In my 1989 A.L. MVP redo, I made reference the Orioles surprise run at the A.L. East title that year after their miserable 1988 season and that gave me my next subject for a Where'd They Go? entry.
Pretty much can sum up the Orioles '88 season by looking back at their first 21 games of the season.
April 4: Brewers 12, Orioles 0
April 6: Brewers 3, Orioles 1
April 8: Indians 3, Orioles 0
April 9: Indians 12, Orioles 1
April 10: Indians 6, Orioles 3
April 11: Indians 7, Orioles 2
April 12: Royals 6, Orioles 1
April 13: Royals 9, Orioles 3
April 14: Royals 4, Orioles 3
April 15: Indians 3, Orioles 2
April 16: Indians 1, Orioles 0
April 17: Indians 4, Orioles 1
April 19: Brewers 9, Orioles 5
April 20: Brewers 8, Orioles 6
April 21: Brewers 7, Orioles 1
April 22: Royals 13, Orioles 1
April 23: Royals 4, Orioles 3
April 24: Royals 3, Orioles 1
April 26: Twins 4, Orioles 2
April 27: Twins 7, Orioles 6
April 28: Twins 4, Orioles 2
It finally ended on April 29th in Chicago with a 9-0 win over the White Sox and their rookie starter Jack McDowell. Six of the 21 losses came against the Royals who Baltimore would go 0-12 against in 1988. Hey but after an 0-21 start you have no where to go but up but "up" for the Orioles was playing 32 games under .500 the rest of the season, ending up with 107 losses. Here's a look bacK at the team who epitomized losing for me as a kid.
C: Mickey Tettleton (.261/.330/.424, 15.8 VORP, 9 Win Shares) - Released by the A's right before the start of the season, in limited playing time Tettleton showed some of the power he'd display in future years, breaking out the following season with 26 homeruns. Traded to the Tigers after the 1990 season he'd play their four years and then three years in Texas, his career over after 1997.
1B: Eddie Murray (.284/.361/.474, 46.0 VORP, 21 Win Shares) - Once Cal Ripken is inducted into the Hall of Fame in 2007, this Orioles team will be one of three teams from the 1988 season with more than one Hall of Famer on it's roster. Murray was still very productive into his 30's but this would be his last full season in Baltimore as he was traded to the Dodgers during the offseason for Juan Bell, Brian Holton, and Ken Howell (ehhhh). Tested the free agent waters mutliple times going for L.A. to the Mets after 1991 and then to Cleveland after 1993. He would make a return visit to the Orioles in 1996 via trade to hit his 500th homerun. Split time between the Angels and Dodgers in 1997, his final season. Inducted into the Hall of Fame in 2003.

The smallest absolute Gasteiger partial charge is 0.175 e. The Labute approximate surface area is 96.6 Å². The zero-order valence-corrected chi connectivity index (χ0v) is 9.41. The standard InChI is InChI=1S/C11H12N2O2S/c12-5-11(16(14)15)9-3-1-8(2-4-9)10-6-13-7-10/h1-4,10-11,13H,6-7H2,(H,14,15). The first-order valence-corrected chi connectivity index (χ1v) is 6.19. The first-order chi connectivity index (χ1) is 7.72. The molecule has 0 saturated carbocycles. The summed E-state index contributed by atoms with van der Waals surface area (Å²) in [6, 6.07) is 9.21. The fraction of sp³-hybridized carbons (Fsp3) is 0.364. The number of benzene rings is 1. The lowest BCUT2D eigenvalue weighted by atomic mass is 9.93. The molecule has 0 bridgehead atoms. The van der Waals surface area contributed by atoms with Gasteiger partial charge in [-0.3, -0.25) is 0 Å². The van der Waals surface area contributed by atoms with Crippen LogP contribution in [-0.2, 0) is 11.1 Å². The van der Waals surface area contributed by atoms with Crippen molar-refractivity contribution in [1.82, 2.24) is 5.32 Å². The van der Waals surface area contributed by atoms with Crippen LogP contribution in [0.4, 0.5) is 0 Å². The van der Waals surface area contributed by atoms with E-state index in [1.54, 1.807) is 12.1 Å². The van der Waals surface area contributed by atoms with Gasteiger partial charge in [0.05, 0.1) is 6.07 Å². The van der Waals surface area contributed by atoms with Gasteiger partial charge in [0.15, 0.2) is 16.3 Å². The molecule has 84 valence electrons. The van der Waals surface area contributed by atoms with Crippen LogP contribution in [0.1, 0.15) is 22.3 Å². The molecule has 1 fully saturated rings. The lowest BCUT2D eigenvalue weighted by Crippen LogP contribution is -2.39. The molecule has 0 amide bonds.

2B: Billy Ripken (.207/.260/.258, -16.3 VORP, 4 Win Shares) - I have to imagine having Billy play the full season with brother Cal was a publicity stunt as there was no way Billy should have been playing a full season with Major League team, even one as bad as the Orioles, circa 1988. Outside of a decent 1990 season the younger Ripken never developed. Left Baltimore after 1992 he bounced around the Majors to Texas, Cleveland, Detroit, with even a return visit to the Orioles in 1996 mixed in.
3B: Rick Schu (.256/.316/.363, 4.4 VORP, 5 Win Shares) - Rene Gonzales played more games at 3rd but Schu made more starts, not that it really mattered. Originally pegged as the guy to the replace Mike Schmidt in Philadelphia as the Phillies actually moved Schmidt to 1st base in 1985 but he never lived up to the hype. Out of organized baseball from 1992 to 1995 made a brief appearance with the Expos in 1996.